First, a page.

Black lives have always mattered – not just since the crisis of George Floyd’s murder. Everyone I worked with in Zambia had always felt the same about the fight against racism and it was fundamental to my own art and my work with Zambian artists. have mattered for centuries
Mpapa Gallery and the best art possible
In 1984 I was invited to manage Mpapa Gallery in Lusaka. Two idealists, Joan Pilcher and Heather Montgomerie had started it in 1978. They believed that Zambia should experience the best art possible and took the advice of Henry Tayali, a Zambian artist, and Barbara Masekela of the South African ANC, (African National Congress). Joan suggested that I ask two printmakers, Patrick Mweemba and Cynthia Zukas, the wife of Simon Zukas, a Zambian Freedom Fighter to join me. We were artists with shared political beliefs. We all worked as volunteers.
Mpapa Gallery and freedom of expression
Mpapa Gallery believed in the freedom of artistic expression and did not exhibit or sell art for commercial reasons. Henry Tayali opposed “tourist and airport art” that catered to European ideas of Africans. Barbara Masekela said it was patronising to suggest African artists needn’t aim for the highest standards possible. The artists who came to Mpapa Gallery told me that they wanted to improve their technical skills and learn about art, its context and content. I told them about intellectual property and copyright and building a portfolio. Joan showed them the importance of well-curated exhibitions. We wanted to build the reputation of Zambian artists and our biggest problem was growing the market for Zambian art when none had previously existed.
Mpapa Gallery and diversity
Mpapa Gallery operated for 18 years. During that time, it worked with and earned the respect of diverse cultural organisations from Britain, Italy, Norway, Cuba, Botswana, Zimbabwe and the USA because of its anti-colonial, pro-artist stance. It worked with the Triangle Trust to set up dynamic artist-run workshops and it advanced the careers of artists as unique and different as Godfrey Setti, Patrick, Mumba, Lutanda Mwamba, Patrick Mweemba, Style Kunda, David Chirwa, Friday Tembo, Eddie Mumba, Dabson Njobvu, Stephen Kappata and many others. After Mpapa closed, it would be many years before its work for Zambian artists would be replaced. If the true story of Mpapa Gallery is lost from history so too will the true worth of artists it exhibited. To find out more about these artists visit The Lechwe Trust website.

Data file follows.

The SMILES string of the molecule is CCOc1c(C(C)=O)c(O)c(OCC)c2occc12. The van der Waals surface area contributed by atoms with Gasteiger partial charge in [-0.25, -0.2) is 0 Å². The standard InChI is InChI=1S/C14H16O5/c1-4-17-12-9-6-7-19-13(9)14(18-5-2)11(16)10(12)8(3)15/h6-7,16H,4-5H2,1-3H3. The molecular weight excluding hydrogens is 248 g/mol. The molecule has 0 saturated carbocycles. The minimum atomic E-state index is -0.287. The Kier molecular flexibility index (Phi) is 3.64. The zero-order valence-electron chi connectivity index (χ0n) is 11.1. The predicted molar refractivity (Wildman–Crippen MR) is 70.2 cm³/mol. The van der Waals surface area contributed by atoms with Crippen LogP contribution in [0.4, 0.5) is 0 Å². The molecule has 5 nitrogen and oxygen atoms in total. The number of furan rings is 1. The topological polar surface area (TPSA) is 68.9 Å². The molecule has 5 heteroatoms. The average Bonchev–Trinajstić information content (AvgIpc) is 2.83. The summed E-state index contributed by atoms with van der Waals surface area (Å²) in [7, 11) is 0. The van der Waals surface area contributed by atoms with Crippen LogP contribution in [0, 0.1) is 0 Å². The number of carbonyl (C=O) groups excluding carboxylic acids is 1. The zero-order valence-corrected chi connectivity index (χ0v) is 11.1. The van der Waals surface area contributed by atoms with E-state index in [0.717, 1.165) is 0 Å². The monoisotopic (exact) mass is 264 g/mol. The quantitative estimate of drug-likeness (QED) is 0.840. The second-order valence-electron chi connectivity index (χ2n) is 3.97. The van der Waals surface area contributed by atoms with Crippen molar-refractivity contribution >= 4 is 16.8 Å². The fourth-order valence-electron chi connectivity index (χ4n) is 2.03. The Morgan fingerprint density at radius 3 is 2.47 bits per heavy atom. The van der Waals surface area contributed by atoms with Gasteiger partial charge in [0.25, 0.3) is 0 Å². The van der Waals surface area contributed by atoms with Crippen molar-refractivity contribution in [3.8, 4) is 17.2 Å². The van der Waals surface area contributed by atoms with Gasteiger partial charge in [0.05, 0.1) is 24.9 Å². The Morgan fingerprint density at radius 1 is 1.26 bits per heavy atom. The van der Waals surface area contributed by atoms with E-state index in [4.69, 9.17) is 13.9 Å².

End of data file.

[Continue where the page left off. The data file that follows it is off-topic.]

Mpapa Gallery, Zambia and the Cold War
Mpapa Gallery operated in extremely tough circumstances. Zambia is a landlocked country in the heart of Sub-Saharan Africa whose borders were created by empire-builders and colonists. All around it are nations damaged by both tribalism and wars for freedom. From Independence in 1964, Zambia, under Dr Kenneth Kaunda, stood against South African apartheid and Rhodesian racism. This was extraordinary for a country whose only resource was copper mines owned by South African companies. It had 100 graduates, one rail link and one tarred road and was in the middle of the Cold War. It was attacked and bombed by Rhodesia and suffered food and fuel shortages, social problems and a bad press outside its borders. It was the only country in the region where people could find refuge and live safely if they opposed apartheid and racism. I chose to go and live there with my mixed-race family in 1972 and that’s where I met people who believed in the freedom and equality of all people. Zambia was unique in attracting a committed and progressive community.
The Necessity of Creativity for Freedom
Mpapa Gallery gave me the opportunity to support what I believe is of greatest importance to any nation – its essential freedom of creativity. I gave a talk on The Necessity of Creativity at a conference in Zambian Legislation and Practice in relation to the Preservation of Cultural Property in Livingstone in1991 organised by Grazyna Zaucha.
The Black Lives Matter campaign is in the news now but it is part of a continuing process that’s been going on for a very long time. The desire to make the world a better place was not invented yesterday – it’s part of our shared human nature and hope that, as Martin Luther King Jr says – “The arc of the moral universe is long, but it bends toward justice.” Creative people and artists can make that happen.